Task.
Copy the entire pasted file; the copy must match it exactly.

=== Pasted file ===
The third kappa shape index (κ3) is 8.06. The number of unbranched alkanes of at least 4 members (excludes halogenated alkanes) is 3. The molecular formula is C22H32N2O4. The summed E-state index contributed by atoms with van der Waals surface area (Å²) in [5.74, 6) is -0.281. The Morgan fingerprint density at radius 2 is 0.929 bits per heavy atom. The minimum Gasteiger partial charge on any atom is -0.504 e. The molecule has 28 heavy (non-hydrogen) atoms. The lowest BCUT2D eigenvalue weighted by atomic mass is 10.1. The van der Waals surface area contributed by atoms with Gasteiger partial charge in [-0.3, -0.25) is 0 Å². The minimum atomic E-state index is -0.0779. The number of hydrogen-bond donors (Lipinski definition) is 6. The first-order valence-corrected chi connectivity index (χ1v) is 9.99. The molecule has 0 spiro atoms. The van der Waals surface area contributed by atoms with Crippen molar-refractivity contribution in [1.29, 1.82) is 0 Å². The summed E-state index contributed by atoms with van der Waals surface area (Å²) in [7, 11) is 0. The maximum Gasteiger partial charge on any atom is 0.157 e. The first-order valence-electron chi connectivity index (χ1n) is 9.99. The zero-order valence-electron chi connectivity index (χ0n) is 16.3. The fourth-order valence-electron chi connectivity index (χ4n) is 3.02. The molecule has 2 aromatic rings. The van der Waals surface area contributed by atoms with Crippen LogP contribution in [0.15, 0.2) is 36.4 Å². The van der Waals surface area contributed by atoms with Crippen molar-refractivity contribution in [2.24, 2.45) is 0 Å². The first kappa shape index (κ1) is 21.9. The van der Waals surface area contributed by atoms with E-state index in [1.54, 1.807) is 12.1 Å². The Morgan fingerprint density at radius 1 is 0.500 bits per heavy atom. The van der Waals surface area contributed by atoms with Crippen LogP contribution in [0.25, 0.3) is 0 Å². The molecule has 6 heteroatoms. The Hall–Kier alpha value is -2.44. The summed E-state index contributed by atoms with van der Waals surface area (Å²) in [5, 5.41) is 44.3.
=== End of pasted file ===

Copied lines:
The third kappa shape index (κ3) is 8.06. The number of unbranched alkanes of at least 4 members (excludes halogenated alkanes) is 3. The molecular formula is C22H32N2O4. The summed E-state index contributed by atoms with van der Waals surface area (Å²) in [5.74, 6) is -0.281. The Morgan fingerprint density at radius 2 is 0.929 bits per heavy atom. The minimum Gasteiger partial charge on any atom is -0.504 e. The molecule has 28 heavy (non-hydrogen) atoms. The lowest BCUT2D eigenvalue weighted by atomic mass is 10.1. The van der Waals surface area contributed by atoms with Gasteiger partial charge in [-0.3, -0.25) is 0 Å². The minimum atomic E-state index is -0.0779. The number of hydrogen-bond donors (Lipinski definition) is 6. The first-order valence-corrected chi connectivity index (χ1v) is 9.99. The molecule has 0 spiro atoms. The van der Waals surface area contributed by atoms with Crippen molar-refractivity contribution in [1.29, 1.82) is 0 Å². The summed E-state index contributed by atoms with van der Waals surface area (Å²) in [7, 11) is 0. The maximum Gasteiger partial charge on any atom is 0.157 e. The first-order valence-electron chi connectivity index (χ1n) is 9.99. The zero-order valence-electron chi connectivity index (χ0n) is 16.3. The fourth-order valence-electron chi connectivity index (χ4n) is 3.02. The molecule has 2 aromatic rings. The van der Waals surface area contributed by atoms with Crippen LogP contribution in [0.15, 0.2) is 36.4 Å². The van der Waals surface area contributed by atoms with Crippen molar-refractivity contribution in [2.24, 2.45) is 0 Å². The first kappa shape index (κ1) is 21.9. The van der Waals surface area contributed by atoms with E-state index in [1.54, 1.807) is 12.1 Å². The Morgan fingerprint density at radius 1 is 0.500 bits per heavy atom. The van der Waals surface area contributed by atoms with Crippen LogP contribution in [0.25, 0.3) is 0 Å². The molecule has 6 heteroatoms. The Hall–Kier alpha value is -2.44. The summed E-state index contributed by atoms with van der Waals surface area (Å²) in [5, 5.41) is 44.3.